Minimizing Concussion Isn’t Cool Anymore
It’s past time to move beyond stone-age minimization of concussion.
Posted May 12, 2014
My message in this post is simple—it’s time to stop minimizing the effects of concussion.
I have blogged about the effects of concussion here, at Scientific American, and at the Science and Entertainment Exchange. Concussion, what it means, the underlying physiology, and our societal response to it have also been central themes of my first 3 books. I care about concussion, not just as a neuroscientist, but also as someone who has had too many concussions in my own life (some from my “sport” activities of martial arts but also including a recent one arising from a car crash in January of 2014).
The main issue I want to address in this post is how we respond to people who have had a concussive event. Many of our societal responses are shaped by portrayal of sports-related concussion in the media. This really has been improving—mostly—in the last few years, but not enough.
When I read the recent issue (May 14, 2014) of Sports Illustrated and an article entitled “You gotta play hurt” by Brian Cazeneuve, I was stunned. The focus of the article was on the toughness of players in the NHL as exemplified by playing through injuries in the playoffs. The idea was to highlight the resolve of NHL players to play hurt.
Whether we should celebrate this toughness is a whole other issue that I’m not interested in debating here. But it’s at least a relatively safe debate when we are talking about cuts, bumps, and bruises. That is, so-called “bodily injuries”. It’s not a safe or acceptable debate when we are talking about brain injury.
In the SI article two incidents in particular are highlighted. One is the story of Tampa Bay Lightning forward Steve Stamkos who took an accidental knee to the head from Montreal Canadiens defenseman Alexie Emelin during game 3 of their first round series in the 2014 playoffs. Stamkos is described as “getting knocked silly” by the head impact but returning later in the game and playing out the remainder of the series.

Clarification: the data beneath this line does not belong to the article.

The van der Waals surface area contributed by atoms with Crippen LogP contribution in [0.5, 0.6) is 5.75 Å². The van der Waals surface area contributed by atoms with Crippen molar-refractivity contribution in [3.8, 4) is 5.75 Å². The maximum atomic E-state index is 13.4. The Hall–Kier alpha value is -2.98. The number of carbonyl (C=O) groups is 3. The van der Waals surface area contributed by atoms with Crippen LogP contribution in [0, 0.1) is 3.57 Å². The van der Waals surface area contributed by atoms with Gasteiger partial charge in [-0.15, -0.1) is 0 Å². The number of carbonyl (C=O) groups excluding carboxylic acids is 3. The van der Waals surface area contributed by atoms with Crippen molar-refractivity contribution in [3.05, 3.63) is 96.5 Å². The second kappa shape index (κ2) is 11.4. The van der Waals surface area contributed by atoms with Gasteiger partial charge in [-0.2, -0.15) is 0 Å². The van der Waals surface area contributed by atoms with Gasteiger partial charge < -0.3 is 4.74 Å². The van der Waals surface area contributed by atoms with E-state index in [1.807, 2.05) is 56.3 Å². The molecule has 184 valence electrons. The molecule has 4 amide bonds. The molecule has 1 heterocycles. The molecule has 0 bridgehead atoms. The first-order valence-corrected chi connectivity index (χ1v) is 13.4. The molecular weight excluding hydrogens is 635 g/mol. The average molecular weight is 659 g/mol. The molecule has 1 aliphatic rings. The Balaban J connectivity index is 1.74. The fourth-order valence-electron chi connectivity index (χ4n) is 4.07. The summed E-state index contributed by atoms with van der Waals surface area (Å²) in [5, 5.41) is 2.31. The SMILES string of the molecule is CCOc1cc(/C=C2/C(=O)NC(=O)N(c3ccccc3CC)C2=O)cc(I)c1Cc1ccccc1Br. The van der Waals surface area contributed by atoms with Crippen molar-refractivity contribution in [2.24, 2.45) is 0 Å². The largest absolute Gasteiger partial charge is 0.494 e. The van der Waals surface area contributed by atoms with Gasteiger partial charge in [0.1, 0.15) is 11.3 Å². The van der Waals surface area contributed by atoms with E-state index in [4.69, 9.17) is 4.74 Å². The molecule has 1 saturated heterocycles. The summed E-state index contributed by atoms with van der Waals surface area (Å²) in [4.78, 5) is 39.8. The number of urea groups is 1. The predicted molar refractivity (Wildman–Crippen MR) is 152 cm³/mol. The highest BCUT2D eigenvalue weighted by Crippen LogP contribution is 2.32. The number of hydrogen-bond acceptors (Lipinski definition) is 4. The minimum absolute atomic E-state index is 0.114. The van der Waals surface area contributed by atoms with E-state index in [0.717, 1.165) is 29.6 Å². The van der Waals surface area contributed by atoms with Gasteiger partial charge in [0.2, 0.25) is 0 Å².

The second relevant incident was the description of Montreal Canadiens great Maurice “The Rocket” Richard being knocked unconscious in game 7 of the 1952 Stanley Cup Playoff Semi-Final versus the Boston Bruins. Richard left the game briefly but came back to score the winning goal. The description of the state Richard was in (vision problems, dizziness, etc.) leaves no doubt that he had suffered a serious head injury.
I suggest strongly that both of these examples illustrate misguided “toughness” that should not be celebrated. This is despite the fact that I am a Montreal Canadiens supporter and greatly enjoy it when they beat the Boston Bruins and win Stanley Cups. My passion for my team does not trump my respect for the humanity of those who play the game. Articles like the recent one in Sports Illustrated unfortunately put the onus on supporting the wrong concept—play at all cost. Sports are not self-defense or war where action at all cost is entirely reasonable.
It’s time we stopped considering concussion—a “mild traumatic brain injury”—as something we play through, work around, and minimize. Despite the important advances that have been made, and which are captured in great and accessible writing such as found in “League of Denial” detailing concussion in the NFL, we clearly still have an awfully long way to go.
Despite that, we must change our response to concussion not just for the sake of how we treat and respond to adults but most importantly because of how this guides the perceptions and treatments for youth in sport and concussion management.
It is recognized that our perceptions around injuries like concussion affect the likelihood and extent of reporting symptoms related to brain injury. In this regard, every bit of education and appropriate messaging around concussion matter. In the words of Johna K. Register-Mihalik and colleagues at WakeMed Health and Hospitals in Raleigh, N.C., “…concussion education initiatives should focus on improving attitudes and beliefs among athletes, coaches and parents to promote better care-seeking behaviours among young athletes.”
Put simply, “toughing out” and “playing through” a head injury is not okay. Returning to the title of this post, it’s not cool for those in other sports media to say players have had their “bell rung” and then celebrate it. It is also not okay to equate musculoskeletal injuries and head injuries. Musculoskeletal injuries themselves are huge and important issues. They can lead to permanent mobility disabilities and can greatly affect functional ability.
Even more deeply, though, brain injuries literally operate underneath everything that you can be and will ever be.
Brain injuries can change who you are. Let’s stop minimizing the risks and responses to concussion and let’s stop now.
© E. Paul Zehr (2014)